-0 - operator+
>      I wanted it. It wasn't there. I can see why, since you would have
> to pessimistically expand the size to the max between the two. Do
> enough additions and you can explode the final result's stack size
> several, so this isn't really a loss. Besides,-0 is just 0 on any
> reasonable 2's complement machine.
>

It will be implemented. I'm leaning towards just making the capacity be the
sum of the capacities of the operands (for fixed_string and array of
CharT). As for the other overloads (CharT*, string_view, etc) these
operations will either remain deleted, or just result in the type of the
fixed_string operand and throw if the capacity is exceeded.


> -0 - noexcept
>      It's 2019, everyone's getting on the noexcept train. Don't let it
> leave you behind!
>

I agree. For the most part, this has been taken care of on the live branch
(save for overloads that convert to string_view_type, but that will be done
very soon)

-2500 - Constexpr is lacking.
>      I could not compile any of itsy.bitsy's constexpr, compile-time,
> or static_assert tests. I could not compile any of the static_assert
> tests from latest private text development. This prevents a wide range
> of applications, including my failure to substitute boost.fixed_string
> for Hana's Fixed String implementation in CTRE and failure to use
> fixed_string as a compile-time buffer for encoded and decoded text.
>

I agree, we should have constexpr, and that currently is my top priority.
However, there is the problem that pre C++20 constexpr requires
initialization of all members, which is undesirable.

Your suggestion to use a union with a dummy value unfortunately does not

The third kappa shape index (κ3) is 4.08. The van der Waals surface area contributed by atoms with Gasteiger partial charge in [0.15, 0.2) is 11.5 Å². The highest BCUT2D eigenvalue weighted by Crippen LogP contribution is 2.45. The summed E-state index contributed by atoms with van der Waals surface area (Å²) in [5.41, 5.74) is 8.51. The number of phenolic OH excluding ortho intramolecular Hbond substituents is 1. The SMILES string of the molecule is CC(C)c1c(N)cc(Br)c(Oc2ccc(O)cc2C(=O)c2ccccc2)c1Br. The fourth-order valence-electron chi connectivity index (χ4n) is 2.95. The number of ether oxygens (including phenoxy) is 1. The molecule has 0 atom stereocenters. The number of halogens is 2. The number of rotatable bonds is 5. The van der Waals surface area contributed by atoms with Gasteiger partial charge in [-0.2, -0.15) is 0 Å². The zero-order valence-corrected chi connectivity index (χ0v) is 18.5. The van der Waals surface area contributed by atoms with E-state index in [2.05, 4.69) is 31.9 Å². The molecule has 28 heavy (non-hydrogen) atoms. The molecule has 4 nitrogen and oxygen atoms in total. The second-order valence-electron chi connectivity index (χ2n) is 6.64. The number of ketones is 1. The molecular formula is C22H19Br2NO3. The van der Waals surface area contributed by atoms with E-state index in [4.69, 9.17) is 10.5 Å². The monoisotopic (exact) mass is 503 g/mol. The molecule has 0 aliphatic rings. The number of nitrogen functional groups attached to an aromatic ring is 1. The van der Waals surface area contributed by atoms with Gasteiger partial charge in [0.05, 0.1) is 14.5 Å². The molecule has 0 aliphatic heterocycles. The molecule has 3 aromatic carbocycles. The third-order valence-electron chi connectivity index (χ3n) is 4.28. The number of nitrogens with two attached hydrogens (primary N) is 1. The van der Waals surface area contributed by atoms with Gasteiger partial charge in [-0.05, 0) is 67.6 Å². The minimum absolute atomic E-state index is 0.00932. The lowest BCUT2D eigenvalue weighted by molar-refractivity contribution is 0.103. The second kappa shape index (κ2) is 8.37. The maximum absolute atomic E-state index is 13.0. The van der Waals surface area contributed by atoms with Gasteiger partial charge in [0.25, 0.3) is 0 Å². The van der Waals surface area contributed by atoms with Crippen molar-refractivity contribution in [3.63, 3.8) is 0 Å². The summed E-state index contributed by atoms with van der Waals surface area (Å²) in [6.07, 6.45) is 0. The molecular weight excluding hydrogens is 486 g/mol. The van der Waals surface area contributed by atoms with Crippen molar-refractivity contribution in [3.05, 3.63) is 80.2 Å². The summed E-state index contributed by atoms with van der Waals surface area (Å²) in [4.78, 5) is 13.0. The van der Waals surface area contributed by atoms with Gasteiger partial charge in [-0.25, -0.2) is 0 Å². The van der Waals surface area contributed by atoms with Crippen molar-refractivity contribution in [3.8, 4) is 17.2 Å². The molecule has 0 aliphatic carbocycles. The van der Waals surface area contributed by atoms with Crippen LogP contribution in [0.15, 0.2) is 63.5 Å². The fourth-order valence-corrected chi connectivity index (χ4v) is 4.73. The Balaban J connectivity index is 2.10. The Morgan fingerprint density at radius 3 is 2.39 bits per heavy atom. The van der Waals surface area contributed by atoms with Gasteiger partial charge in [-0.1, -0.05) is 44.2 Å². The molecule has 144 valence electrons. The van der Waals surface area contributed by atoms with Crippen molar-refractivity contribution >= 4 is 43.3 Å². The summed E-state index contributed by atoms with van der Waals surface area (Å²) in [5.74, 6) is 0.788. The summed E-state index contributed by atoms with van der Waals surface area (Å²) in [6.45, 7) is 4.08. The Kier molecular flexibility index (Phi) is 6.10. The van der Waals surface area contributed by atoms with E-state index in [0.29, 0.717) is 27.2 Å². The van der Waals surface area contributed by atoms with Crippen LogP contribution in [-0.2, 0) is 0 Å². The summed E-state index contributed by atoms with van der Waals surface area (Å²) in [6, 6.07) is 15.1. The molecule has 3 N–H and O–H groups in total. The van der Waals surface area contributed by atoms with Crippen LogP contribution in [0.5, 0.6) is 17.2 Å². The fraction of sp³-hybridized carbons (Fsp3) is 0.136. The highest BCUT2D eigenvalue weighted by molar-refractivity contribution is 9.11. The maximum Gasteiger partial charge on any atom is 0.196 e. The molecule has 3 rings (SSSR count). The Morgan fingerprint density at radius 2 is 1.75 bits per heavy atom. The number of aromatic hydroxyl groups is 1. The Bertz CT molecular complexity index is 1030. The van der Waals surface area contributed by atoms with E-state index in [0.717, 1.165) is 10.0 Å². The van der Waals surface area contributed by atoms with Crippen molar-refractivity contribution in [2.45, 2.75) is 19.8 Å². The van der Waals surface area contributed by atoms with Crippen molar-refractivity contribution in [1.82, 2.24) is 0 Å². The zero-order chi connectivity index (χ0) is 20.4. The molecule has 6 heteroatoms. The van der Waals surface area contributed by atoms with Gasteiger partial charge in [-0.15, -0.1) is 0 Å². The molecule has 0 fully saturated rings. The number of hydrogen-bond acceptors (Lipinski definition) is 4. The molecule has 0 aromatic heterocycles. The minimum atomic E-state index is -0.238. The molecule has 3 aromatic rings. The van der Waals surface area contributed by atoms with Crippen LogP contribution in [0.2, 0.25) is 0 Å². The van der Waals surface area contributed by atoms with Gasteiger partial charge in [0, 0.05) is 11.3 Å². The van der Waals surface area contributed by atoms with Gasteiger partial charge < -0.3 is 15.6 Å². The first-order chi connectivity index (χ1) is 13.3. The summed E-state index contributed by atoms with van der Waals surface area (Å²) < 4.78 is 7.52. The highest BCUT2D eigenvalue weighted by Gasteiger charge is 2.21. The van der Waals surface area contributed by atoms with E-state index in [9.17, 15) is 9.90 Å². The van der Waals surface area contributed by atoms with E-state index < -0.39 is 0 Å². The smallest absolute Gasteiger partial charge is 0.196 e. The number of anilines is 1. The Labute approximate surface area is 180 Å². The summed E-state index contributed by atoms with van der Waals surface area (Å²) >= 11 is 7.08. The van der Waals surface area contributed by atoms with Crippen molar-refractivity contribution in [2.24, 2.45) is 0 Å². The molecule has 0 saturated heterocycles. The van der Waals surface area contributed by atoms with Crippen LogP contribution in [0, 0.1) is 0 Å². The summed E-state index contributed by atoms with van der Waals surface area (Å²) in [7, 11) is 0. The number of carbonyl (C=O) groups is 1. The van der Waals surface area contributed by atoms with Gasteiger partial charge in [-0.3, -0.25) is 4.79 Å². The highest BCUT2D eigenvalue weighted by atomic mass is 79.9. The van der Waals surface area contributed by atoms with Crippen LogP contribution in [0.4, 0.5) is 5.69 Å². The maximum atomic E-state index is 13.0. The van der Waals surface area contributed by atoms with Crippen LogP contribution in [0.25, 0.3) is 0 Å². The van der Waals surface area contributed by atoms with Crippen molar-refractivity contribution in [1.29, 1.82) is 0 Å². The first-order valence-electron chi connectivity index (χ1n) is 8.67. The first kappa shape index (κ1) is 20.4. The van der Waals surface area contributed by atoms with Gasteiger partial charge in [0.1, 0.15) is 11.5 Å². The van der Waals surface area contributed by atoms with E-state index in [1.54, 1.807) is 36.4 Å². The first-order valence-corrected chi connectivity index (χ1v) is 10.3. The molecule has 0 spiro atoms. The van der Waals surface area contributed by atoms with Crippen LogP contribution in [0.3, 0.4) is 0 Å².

work for C++11 and 14, since that would result in access to non-existent
array elements. In C++17, this is no longer the case, as when the left
operand of an assignment expression nominates a union member, it will begin
the lifetime of the member (in certain cases, there are a few restrictions
on the types that this can be done for). However, for C++11 and 14, there
currently exists no solution other than just zero-initializing the array.

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Re: [ Review ] [ fixed_string ] Accept

Boost - Dev mailing list
In reply to this post by Boost - Dev mailing list
Also:

On Wed, Dec 4, 2019 at 8:27 PM JeanHeyd Meneide via Boost <
[hidden email]> wrote:

>  - Speaking of the size optimization, MSVC's standard string also
> employs a trick where they shove the size in the last CharT. May be of

use to you here, but probably not worth the efforts.,
>

This has been implemented on the live branch

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Re: [ Review ] [ fixed_string ] Accept

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In reply to this post by Boost - Dev mailing list
Krystian Stasiowski wrote:

> The name will be changed basic_foo_bar, and aliases will be added for
> foo_bar/wfoo_bar etc. As for what foo_bar will actually be is TBD.

The name as-is is actually better, but that might be another battle not
worth fighting. The standard convention is basic_foo template, foo/wfoo
non-templates. This is not the case here because everything is templated. We
can make it work because we have aliases now, but there's no real need to.